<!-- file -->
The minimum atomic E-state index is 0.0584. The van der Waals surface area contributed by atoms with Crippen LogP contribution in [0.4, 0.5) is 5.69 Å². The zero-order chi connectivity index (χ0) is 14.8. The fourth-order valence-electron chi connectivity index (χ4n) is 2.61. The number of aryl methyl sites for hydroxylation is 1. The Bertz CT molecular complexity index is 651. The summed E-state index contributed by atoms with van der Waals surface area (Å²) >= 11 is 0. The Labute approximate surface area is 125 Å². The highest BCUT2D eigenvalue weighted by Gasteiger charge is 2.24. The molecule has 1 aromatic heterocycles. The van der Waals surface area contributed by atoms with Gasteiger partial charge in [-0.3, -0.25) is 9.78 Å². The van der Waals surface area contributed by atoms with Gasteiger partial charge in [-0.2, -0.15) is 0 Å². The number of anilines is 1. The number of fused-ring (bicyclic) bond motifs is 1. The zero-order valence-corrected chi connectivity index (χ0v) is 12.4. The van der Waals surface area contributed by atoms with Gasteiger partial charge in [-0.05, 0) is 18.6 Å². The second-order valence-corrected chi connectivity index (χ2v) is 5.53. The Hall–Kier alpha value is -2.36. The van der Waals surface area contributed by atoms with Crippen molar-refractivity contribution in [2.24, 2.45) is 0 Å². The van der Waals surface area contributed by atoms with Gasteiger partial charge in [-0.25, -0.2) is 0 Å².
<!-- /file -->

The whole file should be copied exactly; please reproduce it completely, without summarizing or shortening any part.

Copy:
The minimum atomic E-state index is 0.0584. The van der Waals surface area contributed by atoms with Crippen LogP contribution in [0.4, 0.5) is 5.69 Å². The zero-order chi connectivity index (χ0) is 14.8. The fourth-order valence-electron chi connectivity index (χ4n) is 2.61. The number of aryl methyl sites for hydroxylation is 1. The Bertz CT molecular complexity index is 651. The summed E-state index contributed by atoms with van der Waals surface area (Å²) >= 11 is 0. The Labute approximate surface area is 125 Å². The highest BCUT2D eigenvalue weighted by Gasteiger charge is 2.24. The molecule has 1 aromatic heterocycles. The van der Waals surface area contributed by atoms with Gasteiger partial charge in [-0.3, -0.25) is 9.78 Å². The van der Waals surface area contributed by atoms with Gasteiger partial charge in [-0.2, -0.15) is 0 Å². The number of anilines is 1. The number of fused-ring (bicyclic) bond motifs is 1. The zero-order valence-corrected chi connectivity index (χ0v) is 12.4. The van der Waals surface area contributed by atoms with Gasteiger partial charge in [-0.05, 0) is 18.6 Å². The second-order valence-corrected chi connectivity index (χ2v) is 5.53. The Hall–Kier alpha value is -2.36. The van der Waals surface area contributed by atoms with Crippen molar-refractivity contribution in [2.24, 2.45) is 0 Å². The van der Waals surface area contributed by atoms with Gasteiger partial charge in [-0.25, -0.2) is 0 Å².